By Rick Sallinger

BEULAH, Colo. (CBS4)– A piece of equipment used by the Colorado Department of Transportation is the suspected cause of a large fire that destroyed eight homes in Beulah. Nearly 2,000 people had to evacuate their homes.

It is believed a spark from a track hoe may have triggered the fire. CDOT is taking responsibility and has given $5,000 to each of the homeowners whose houses were burned. The equipment was used to move rocks to prevent erosion along the St. Charles River.

(credit: CBS)

(credit: CBS)

When the fire broke out the operator simultaneously called 911 and tried to put out the fire with dirt and rocks using his machine. The wind that day was 30-50 mph.

The blaze spread quickly in multiple directions and could not be contained. It burned nearly 5,000 acres since Monday.

PHOTO GALLERY: Beulah Hill Fire

The point of origin was near the track hoe according to Pueblo County Sheriff Kirk Taylor who added, “The only thing we could not eliminate by detectives and forensic analysis was the equipment.”

(credit: CBS)

(credit: CBS)

Those who lost their homes have turned to the state for compensation.

CDOT spokesperson Amy Ford told CBS4’s Rick Sallinger, “This is one of those situations where we recognize it’s incredibly difficult and the fact that this is an accident is very tough on all of us especially the gentleman that was involved. “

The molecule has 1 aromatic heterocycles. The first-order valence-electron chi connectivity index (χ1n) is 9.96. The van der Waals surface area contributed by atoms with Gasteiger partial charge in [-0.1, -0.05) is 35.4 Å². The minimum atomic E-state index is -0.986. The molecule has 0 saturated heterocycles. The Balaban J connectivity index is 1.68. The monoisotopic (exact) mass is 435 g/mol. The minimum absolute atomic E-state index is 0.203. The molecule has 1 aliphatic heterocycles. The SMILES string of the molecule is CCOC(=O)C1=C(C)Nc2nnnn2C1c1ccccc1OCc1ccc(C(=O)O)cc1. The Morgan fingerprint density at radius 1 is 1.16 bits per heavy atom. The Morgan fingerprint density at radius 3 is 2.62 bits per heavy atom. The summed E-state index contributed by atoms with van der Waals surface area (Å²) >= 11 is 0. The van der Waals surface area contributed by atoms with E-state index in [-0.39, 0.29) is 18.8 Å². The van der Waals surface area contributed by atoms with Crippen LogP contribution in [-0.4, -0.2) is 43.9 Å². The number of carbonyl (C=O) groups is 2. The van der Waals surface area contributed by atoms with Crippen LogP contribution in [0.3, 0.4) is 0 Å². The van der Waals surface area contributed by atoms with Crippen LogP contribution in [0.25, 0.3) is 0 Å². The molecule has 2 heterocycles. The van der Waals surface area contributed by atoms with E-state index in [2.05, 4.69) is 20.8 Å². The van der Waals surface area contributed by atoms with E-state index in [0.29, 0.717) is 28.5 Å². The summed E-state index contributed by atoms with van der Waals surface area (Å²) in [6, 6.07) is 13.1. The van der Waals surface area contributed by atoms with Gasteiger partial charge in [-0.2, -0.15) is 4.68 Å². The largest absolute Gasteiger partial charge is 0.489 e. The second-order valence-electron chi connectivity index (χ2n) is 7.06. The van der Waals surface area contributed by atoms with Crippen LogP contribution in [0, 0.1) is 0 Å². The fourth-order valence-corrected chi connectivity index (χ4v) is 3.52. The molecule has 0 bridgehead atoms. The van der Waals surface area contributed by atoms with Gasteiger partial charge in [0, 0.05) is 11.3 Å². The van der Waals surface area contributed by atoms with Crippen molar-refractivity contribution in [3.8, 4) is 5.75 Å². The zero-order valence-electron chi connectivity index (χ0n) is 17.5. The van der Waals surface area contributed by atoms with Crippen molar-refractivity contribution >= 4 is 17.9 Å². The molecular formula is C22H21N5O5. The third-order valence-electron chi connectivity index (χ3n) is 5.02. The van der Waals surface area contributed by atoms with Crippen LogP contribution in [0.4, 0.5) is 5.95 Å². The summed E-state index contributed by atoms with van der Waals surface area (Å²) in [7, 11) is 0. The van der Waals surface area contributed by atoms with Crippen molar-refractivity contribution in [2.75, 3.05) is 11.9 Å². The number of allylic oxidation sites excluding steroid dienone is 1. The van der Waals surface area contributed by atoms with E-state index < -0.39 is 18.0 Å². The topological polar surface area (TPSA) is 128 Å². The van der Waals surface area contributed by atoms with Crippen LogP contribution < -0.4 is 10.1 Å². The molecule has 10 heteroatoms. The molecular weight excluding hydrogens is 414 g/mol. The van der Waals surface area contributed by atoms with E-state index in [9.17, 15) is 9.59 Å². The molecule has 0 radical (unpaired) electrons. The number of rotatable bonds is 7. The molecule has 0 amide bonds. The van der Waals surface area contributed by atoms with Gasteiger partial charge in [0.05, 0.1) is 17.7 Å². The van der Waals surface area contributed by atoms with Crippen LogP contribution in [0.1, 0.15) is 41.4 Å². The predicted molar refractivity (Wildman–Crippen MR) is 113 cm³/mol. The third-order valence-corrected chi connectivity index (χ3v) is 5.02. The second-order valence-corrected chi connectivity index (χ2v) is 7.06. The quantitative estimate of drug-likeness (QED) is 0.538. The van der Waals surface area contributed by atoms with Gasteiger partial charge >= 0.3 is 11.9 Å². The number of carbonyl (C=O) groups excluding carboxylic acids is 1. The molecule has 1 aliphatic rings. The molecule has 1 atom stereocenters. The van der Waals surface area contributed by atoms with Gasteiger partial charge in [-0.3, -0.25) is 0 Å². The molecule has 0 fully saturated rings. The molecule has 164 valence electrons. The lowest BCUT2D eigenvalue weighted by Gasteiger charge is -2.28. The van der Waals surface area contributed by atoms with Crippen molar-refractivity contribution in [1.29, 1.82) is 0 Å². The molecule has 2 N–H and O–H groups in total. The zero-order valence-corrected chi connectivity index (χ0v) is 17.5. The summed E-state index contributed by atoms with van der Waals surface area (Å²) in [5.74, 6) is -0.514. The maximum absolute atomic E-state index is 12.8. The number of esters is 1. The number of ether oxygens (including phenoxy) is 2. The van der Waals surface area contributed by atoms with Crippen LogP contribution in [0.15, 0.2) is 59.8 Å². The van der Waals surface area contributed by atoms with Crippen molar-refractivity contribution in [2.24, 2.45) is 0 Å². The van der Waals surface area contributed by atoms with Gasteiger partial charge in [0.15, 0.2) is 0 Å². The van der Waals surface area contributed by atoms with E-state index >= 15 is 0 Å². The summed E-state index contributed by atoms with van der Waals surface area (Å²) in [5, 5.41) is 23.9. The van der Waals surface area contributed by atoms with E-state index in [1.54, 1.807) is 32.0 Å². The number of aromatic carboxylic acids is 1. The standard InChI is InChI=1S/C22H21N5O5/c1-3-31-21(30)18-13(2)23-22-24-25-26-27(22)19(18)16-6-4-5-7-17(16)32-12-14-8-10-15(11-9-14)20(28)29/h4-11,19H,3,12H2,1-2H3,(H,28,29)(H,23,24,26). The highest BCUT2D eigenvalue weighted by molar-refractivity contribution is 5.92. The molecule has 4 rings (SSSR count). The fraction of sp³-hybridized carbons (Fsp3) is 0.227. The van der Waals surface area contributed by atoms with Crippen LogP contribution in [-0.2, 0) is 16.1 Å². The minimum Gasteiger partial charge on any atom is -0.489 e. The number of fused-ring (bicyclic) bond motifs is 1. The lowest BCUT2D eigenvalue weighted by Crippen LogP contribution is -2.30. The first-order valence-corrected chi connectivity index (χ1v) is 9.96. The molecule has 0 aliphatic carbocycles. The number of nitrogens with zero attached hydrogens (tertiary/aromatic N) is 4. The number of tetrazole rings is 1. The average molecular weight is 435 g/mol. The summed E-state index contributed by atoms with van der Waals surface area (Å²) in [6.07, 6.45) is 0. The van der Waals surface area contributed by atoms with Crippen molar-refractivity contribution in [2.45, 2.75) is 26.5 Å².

After the Lower North Fork fire near Conifer in 2012 the laws have been changed to allow homeowners to sue the state for more money when it is the cause of an incident.

Wildfire Resources

– Visit’s Living With Wildfire section.

Wildfire Photo Galleries

– See images from the most destructive wildfires (Black Forest, Waldo Canyon, High Park and Fourmile) and largest wildfire (Hayman) in Colorado history.

CBS4’s Rick Sallinger is a Peabody award winning reporter who has been with the station more than two decades doing hard news and investigative reporting. Follow him on Twitter @ricksallinger.

  1. Robert Gift, EMT says:

    Thank you, operator, for discovering the fire and trying to put it out while calling 9-1-1.
    Now we will have to station a water truck with fire hose at such high fire-risk locations.
    Once caught by wind, extinguishment is almost impossible.

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